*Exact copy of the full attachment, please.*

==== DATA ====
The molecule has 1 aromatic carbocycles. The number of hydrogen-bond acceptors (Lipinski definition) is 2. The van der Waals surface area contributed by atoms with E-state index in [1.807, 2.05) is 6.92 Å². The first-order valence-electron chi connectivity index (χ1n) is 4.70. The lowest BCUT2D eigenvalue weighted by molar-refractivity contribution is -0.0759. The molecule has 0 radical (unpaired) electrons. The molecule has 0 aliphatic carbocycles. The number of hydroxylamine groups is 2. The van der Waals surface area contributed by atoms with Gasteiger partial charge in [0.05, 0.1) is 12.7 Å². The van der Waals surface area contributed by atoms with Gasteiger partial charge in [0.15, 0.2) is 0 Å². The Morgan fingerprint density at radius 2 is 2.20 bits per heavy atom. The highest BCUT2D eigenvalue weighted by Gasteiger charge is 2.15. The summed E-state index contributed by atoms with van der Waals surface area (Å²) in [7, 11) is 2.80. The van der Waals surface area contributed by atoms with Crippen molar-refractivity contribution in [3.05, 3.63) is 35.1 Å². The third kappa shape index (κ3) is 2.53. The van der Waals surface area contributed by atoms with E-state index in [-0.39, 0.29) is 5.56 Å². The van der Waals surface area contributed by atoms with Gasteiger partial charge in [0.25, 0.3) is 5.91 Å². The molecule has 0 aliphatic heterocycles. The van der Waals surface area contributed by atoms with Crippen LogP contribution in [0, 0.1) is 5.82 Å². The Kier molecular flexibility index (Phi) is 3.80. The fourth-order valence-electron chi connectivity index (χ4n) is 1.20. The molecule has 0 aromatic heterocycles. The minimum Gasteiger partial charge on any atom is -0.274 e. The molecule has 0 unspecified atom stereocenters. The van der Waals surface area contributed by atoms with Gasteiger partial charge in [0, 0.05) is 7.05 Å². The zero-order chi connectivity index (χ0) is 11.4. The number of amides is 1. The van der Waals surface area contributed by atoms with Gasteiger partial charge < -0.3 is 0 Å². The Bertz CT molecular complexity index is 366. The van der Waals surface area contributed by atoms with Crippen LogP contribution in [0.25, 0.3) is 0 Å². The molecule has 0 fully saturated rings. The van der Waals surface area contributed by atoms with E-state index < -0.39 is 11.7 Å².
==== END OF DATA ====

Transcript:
The molecule has 1 aromatic carbocycles. The number of hydrogen-bond acceptors (Lipinski definition) is 2. The van der Waals surface area contributed by atoms with E-state index in [1.807, 2.05) is 6.92 Å². The first-order valence-electron chi connectivity index (χ1n) is 4.70. The lowest BCUT2D eigenvalue weighted by molar-refractivity contribution is -0.0759. The molecule has 0 radical (unpaired) electrons. The molecule has 0 aliphatic carbocycles. The number of hydroxylamine groups is 2. The van der Waals surface area contributed by atoms with Gasteiger partial charge in [0.05, 0.1) is 12.7 Å². The van der Waals surface area contributed by atoms with Gasteiger partial charge in [0.15, 0.2) is 0 Å². The Morgan fingerprint density at radius 2 is 2.20 bits per heavy atom. The highest BCUT2D eigenvalue weighted by Gasteiger charge is 2.15. The summed E-state index contributed by atoms with van der Waals surface area (Å²) in [7, 11) is 2.80. The van der Waals surface area contributed by atoms with Crippen molar-refractivity contribution in [3.05, 3.63) is 35.1 Å². The third kappa shape index (κ3) is 2.53. The van der Waals surface area contributed by atoms with E-state index in [-0.39, 0.29) is 5.56 Å². The van der Waals surface area contributed by atoms with Gasteiger partial charge in [0.25, 0.3) is 5.91 Å². The molecule has 0 aliphatic heterocycles. The van der Waals surface area contributed by atoms with Crippen LogP contribution in [0, 0.1) is 5.82 Å². The Kier molecular flexibility index (Phi) is 3.80. The fourth-order valence-electron chi connectivity index (χ4n) is 1.20. The molecule has 0 aromatic heterocycles. The minimum Gasteiger partial charge on any atom is -0.274 e. The molecule has 0 unspecified atom stereocenters. The van der Waals surface area contributed by atoms with Gasteiger partial charge in [0, 0.05) is 7.05 Å². The zero-order chi connectivity index (χ0) is 11.4. The number of amides is 1. The van der Waals surface area contributed by atoms with Gasteiger partial charge < -0.3 is 0 Å². The Bertz CT molecular complexity index is 366. The van der Waals surface area contributed by atoms with Crippen LogP contribution in [0.25, 0.3) is 0 Å². The molecule has 0 fully saturated rings. The van der Waals surface area contributed by atoms with E-state index < -0.39 is 11.7 Å².